Sunday we picked up where we left off with a visit to the Swiss National Museum, sans Tessa, who left on Saturday night. The museum is housed in a beautiful old building with a multicolored tile roof and motifs painted under the eaves. It had quite an eclectic collection, with a truly bizarre audio tour- two Brits faux-arguing about nothing. I must say, the archeological collection was unbelievably poorly labeled. The collection of Medieval and religious art was impressive, as were the reconstructed 17th century rooms. They had a section all about guns, which included a room titled “Children and Guns” that was all about toy guns and video games. Unfortunately the museum was laid out across 4 floors, some of which were only accessible from certain points on certain other floors, and it was very confusing to get around if you wanted to see everything. It does seem to be under construction, so maybe it will improve?

I also talked Kevin and Stephanie to go to the Medical History and Zoological museums of the University of Zurich, basically the only things I saw last time I was in Zurich. I just think they’re fantastic museums. Obviously the medical history museum has a target audience, but the zoological museum is just fantastic- tons of familiar and exotic animals are mounted and displayed in big glass cases. There are bird and bug sections, too.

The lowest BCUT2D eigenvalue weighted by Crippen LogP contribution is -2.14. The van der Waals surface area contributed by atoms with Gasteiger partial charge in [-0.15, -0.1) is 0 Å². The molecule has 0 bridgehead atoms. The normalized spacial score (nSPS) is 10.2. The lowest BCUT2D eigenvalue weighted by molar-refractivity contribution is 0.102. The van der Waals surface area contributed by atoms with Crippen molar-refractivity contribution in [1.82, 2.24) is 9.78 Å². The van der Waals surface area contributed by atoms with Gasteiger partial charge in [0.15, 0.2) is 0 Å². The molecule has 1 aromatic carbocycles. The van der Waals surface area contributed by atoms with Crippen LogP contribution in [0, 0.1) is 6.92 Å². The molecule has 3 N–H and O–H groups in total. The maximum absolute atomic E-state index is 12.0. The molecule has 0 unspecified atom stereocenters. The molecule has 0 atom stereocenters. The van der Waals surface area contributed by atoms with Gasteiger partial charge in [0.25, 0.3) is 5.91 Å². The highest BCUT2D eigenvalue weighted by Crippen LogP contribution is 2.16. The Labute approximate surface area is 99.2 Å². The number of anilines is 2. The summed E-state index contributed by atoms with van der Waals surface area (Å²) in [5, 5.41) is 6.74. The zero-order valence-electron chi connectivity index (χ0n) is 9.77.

Hungry despite the visit to the medical history museum, we consulted Kevin’s guidebook and came up with a vegetarian by-the-decagram restaurant called Tibits by Hiltl. It was not too far away (and all down hill) so we mosied on down. The food was exquisite, as I had feared it would be. And some of us, to remain nameless, had trouble with the “pay by weight” concept and paid 30 Franks for dinner. But yum! Lentil salad, pea samosas, Moroccan bulgar, jalapeno poppers. I nearly wept. I should’ve gotten more. As it turned out, the restaurant was only about a block from the lake, so we returned to the little boardwalk to eat again. Then we ran around to see a bunch of churches. A few were lame, but there was one that was actually DIFFERENT looking inside (miracle!), and one that had stained glass windows by Marc Chagall. So those were fun. That’s about all she wrote, except my buying a candy bar for 3 Franks because I needed to get rid of them somehow.

American Bakery! (in the train station in Zurich)

American Bakery! (in the train station in Zurich)